Every day I spend on the water, I am amazed by the size of the Gulf, its natural resources and all the work it takes to preserve them for future generations. Not too long ago, for example, the red snapper population was on the brink of collapse. But, thanks to commercial fishermen here in Galveston and across the Gulf states, backed by the Magnuson-Stevens Act, the fishery rebounded.

Today’s red snapper recovery is a powerful success story. But, it’s a fragile success, which is why Congress needs to protect Magnuson-Stevens.

In September, I shared this message with lawmakers in Washington when I testified before a U.S. Senate subcommittee. I told them America has set the gold standard for sustainable fisheries because of our commitment to science-based management.

Magnuson-Stevens is the system’s backbone, and it is something we should all be proud of. Forty-one stocks have been rebuilt since 2001, and the number of stocks on the overfishing and overfished lists remains near all-time lows. Thanks to Magnuson-Stevens’ science-based conservation requirements and the commercial IFQ (individual fishing quota) program, the red snapper quota for all fishermen — commercial, charter and recreational — in the Gulf has nearly tripled in the last 10 years, from 5 million to nearly 14 million pounds.

Under the IFQ system, I no longer have to race out to fish during the first 10 days of each month, regardless of weather, or waste perfectly good red snapper that I caught in excess of my daily trip limit, or suffer through low prices and market gluts.

Today’s IFQ system allows me to run my own business with little interference — I can chose when I want to fish as long as I stop fishing once my quota is met. Commercial fishermen now supply American restaurants and fish markets with red snapper 365 days a year. We are stable, profitable, accountable and sustainable.

Certain recreational fishing voices are ignoring this success and are calling on Congress to abandon rebuilding plans in the name of “flexibility,” which usually means creating loopholes to ignore science and taking more fish now than is sustainable. As the U.S. Department of Commerce recently acknowledged, circumventing conservation and science-based management will result in the recreational sector substantially exceeding its red snapper quota, which would tack on another six years to the timeline to fully rebuild the stock. This means that commercial and charter fishermen like me are getting taxed when the recreational sector blows through its quota. This isn’t right.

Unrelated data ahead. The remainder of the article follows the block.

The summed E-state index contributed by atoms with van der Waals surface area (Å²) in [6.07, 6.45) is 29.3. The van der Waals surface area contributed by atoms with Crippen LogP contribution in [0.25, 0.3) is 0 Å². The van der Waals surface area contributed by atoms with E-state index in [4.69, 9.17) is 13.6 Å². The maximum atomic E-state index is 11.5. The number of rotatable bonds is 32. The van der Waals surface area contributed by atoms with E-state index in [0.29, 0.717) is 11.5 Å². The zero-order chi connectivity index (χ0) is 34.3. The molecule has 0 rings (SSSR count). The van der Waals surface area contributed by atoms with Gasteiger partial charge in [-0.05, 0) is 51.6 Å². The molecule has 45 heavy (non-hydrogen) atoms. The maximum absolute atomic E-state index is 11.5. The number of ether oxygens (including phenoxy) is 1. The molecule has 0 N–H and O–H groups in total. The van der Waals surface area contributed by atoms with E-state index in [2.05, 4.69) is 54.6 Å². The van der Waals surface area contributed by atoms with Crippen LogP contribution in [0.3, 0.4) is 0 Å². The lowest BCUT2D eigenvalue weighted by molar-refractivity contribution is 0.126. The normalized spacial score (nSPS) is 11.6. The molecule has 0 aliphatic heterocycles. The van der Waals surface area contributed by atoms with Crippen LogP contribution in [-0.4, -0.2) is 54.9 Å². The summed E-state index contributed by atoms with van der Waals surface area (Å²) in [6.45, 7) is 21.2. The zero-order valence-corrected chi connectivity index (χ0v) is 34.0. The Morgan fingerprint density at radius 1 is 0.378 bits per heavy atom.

Commercial fishermen support a sustainable, accountable, science-based solution to the Gulf’s private angler challenges. Penalizing commercial fishermen is not the solution.

The nation’s fishermen, seafood suppliers, consumers and congressional leaders are obligated to protect the gains we’ve made under the last 40 years of Magnuson-Stevens. We owe it to ourselves, our fishing communities and our children to pass on a natural resource legacy ensuring all Americans have access to sustainable seafood today and for generations to come.

Billie “Bubba” Cochrane lives in Galveston.

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(2) comments

Gary Miller

Management today is in favor of the side with the most money for lobbying. The comercals own most f the lobbyists.

Keith Gray

I think if the recreational fishermen were able to catch and keep more fish when they went out, it would ease tensions. Now SOME are catching and releasing until they have their biggest fish for their quotas... and those fish released, well good luck for them ever reaching the depth.

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